Over the phone, Candy Smallwood sounds burned out. “This’ll be a great job for someone else – but not for me.”
The attorney at the Housing Rights Committee of San Francisco is two weeks away from leaving her post as the outreach coordinator for RAD, the acronym for the federal government’s “Rental Assistance Demonstration” scheme, which may lead all of the country’s public housing to become at least partially privatized.
RAD could mean fewer bedbugs, more dependable elevators and other fixes to problems that plague the city’s 6,000-plus public housing units. But some tenants and housing rights activists are worried the program is just another step toward dismantling public housing altogether.
Smallwood says it’s been tough getting tenants excited about the possibility of improved living conditions when they’ve “been promised multiple times over the years that their buildings are going to get better . . . With a lot of residents, it’s ‘Well, I’ll believe it when I see it.’ “
Smallwood herself grew up in public housing in town and describes how, in addition to wariness about “improvements,” tenants also have a lot of fear related to displacement. San Francisco’s current housing crisis isn’t helping. Rents continue to rise ever higher – one-bedroom apartments average $3,000-plus per month here – and in January, when the city opened its public housing waitlist to homeless people for the first time in six years, the list ballooned to almost 18,000 in just six days.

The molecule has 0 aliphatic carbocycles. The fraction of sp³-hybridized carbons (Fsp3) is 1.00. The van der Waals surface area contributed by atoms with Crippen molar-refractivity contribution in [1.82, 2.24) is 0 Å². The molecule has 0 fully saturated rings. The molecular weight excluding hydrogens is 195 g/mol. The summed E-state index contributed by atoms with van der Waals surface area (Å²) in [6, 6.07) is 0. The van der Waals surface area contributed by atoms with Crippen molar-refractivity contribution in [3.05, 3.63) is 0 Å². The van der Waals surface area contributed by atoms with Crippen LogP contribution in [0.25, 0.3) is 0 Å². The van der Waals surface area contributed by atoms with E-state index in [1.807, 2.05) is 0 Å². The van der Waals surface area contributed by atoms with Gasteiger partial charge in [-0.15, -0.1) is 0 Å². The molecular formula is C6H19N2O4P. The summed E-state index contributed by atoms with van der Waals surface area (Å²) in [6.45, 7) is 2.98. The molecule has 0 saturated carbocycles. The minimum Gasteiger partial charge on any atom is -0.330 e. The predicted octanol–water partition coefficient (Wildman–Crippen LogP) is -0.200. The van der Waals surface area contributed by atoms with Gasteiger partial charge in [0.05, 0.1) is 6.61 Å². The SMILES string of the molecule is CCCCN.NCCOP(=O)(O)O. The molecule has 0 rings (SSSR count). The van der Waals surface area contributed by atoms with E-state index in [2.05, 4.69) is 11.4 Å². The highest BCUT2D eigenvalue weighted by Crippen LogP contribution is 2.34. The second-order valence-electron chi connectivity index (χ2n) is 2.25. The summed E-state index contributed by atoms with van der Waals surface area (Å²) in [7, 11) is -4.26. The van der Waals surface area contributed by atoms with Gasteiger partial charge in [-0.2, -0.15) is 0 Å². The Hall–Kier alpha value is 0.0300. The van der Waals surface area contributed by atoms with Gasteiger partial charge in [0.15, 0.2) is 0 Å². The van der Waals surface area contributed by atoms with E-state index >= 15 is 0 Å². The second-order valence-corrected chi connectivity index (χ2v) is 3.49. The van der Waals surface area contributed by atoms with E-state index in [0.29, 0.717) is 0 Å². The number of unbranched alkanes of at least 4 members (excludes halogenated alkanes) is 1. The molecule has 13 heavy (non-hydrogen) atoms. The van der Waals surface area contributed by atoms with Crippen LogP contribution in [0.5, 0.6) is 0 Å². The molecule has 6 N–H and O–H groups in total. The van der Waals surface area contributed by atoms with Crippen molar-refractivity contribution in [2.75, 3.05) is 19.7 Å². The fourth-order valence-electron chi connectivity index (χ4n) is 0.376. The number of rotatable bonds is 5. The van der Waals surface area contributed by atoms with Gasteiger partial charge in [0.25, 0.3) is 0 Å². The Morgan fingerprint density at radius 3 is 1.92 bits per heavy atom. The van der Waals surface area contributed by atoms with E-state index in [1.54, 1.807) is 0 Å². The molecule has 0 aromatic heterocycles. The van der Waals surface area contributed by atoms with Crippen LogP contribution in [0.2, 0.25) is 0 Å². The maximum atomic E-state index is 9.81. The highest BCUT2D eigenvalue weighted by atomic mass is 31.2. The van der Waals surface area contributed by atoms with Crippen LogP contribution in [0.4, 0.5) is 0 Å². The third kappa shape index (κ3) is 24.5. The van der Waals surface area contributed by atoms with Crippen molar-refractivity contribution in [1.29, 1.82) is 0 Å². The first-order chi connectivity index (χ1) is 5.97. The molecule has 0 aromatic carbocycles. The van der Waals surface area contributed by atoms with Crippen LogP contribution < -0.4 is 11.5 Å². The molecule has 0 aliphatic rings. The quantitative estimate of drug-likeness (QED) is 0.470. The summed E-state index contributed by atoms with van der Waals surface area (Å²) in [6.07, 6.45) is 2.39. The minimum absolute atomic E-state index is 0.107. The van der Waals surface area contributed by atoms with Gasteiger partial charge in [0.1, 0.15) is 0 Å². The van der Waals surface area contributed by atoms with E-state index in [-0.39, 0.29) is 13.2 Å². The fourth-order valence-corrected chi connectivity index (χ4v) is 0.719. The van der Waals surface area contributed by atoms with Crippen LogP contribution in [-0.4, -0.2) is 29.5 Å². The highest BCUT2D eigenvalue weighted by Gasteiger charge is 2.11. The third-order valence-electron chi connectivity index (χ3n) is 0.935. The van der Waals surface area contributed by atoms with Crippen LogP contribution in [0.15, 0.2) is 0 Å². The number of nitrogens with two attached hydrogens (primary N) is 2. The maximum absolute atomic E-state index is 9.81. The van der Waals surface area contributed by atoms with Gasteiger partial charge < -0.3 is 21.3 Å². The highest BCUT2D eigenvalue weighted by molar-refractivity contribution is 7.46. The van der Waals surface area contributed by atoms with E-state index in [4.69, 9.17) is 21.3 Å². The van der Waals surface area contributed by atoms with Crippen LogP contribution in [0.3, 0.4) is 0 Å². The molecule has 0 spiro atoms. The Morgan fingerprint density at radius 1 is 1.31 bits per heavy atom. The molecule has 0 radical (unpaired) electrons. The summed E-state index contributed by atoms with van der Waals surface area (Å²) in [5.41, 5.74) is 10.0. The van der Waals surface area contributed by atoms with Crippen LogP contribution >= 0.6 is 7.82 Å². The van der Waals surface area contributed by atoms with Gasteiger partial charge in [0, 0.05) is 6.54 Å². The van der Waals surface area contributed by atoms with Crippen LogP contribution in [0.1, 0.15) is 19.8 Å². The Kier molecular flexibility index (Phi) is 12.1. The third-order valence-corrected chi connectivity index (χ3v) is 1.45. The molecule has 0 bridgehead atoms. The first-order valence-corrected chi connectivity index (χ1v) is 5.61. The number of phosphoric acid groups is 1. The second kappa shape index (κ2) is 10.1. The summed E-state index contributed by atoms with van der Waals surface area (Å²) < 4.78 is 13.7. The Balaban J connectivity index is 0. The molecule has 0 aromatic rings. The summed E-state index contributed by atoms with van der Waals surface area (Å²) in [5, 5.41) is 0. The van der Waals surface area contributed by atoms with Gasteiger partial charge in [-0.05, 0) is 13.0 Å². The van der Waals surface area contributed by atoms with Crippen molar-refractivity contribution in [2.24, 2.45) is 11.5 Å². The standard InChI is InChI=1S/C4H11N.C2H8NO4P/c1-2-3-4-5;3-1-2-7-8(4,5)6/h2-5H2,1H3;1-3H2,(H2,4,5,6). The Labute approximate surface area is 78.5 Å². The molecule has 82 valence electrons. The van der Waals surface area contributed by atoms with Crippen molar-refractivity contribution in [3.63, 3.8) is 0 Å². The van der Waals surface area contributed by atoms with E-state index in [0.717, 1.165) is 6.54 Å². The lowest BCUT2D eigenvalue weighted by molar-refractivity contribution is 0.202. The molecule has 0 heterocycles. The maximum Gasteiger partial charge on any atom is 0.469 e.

“A lot of generations of people have lived in public housing, so people have a lot of family or friends or stories or rumors about the Fillmore [neighborhood] redevelopment and the HOPE VI [federal public housing ‘renewal’] programs,” Smallwood says. “When they hear about this program and that no one’s going to get displaced, they don’t necessarily believe it.”
And for good reason. San Francisco’s historically black Fillmore district was one of the casualties of an early federal redevelopment program, Urban Renewal. In the 1950s, Fillmore was known as the “Harlem of the West,” with a jazz scene that once hosted luminaries like John Coltrane and Billie Holiday.
The Fillmore’s redevelopment was one of the major city initiatives that caused San Francisco’s black population to drop by about 70 percent between 1970 and 2013.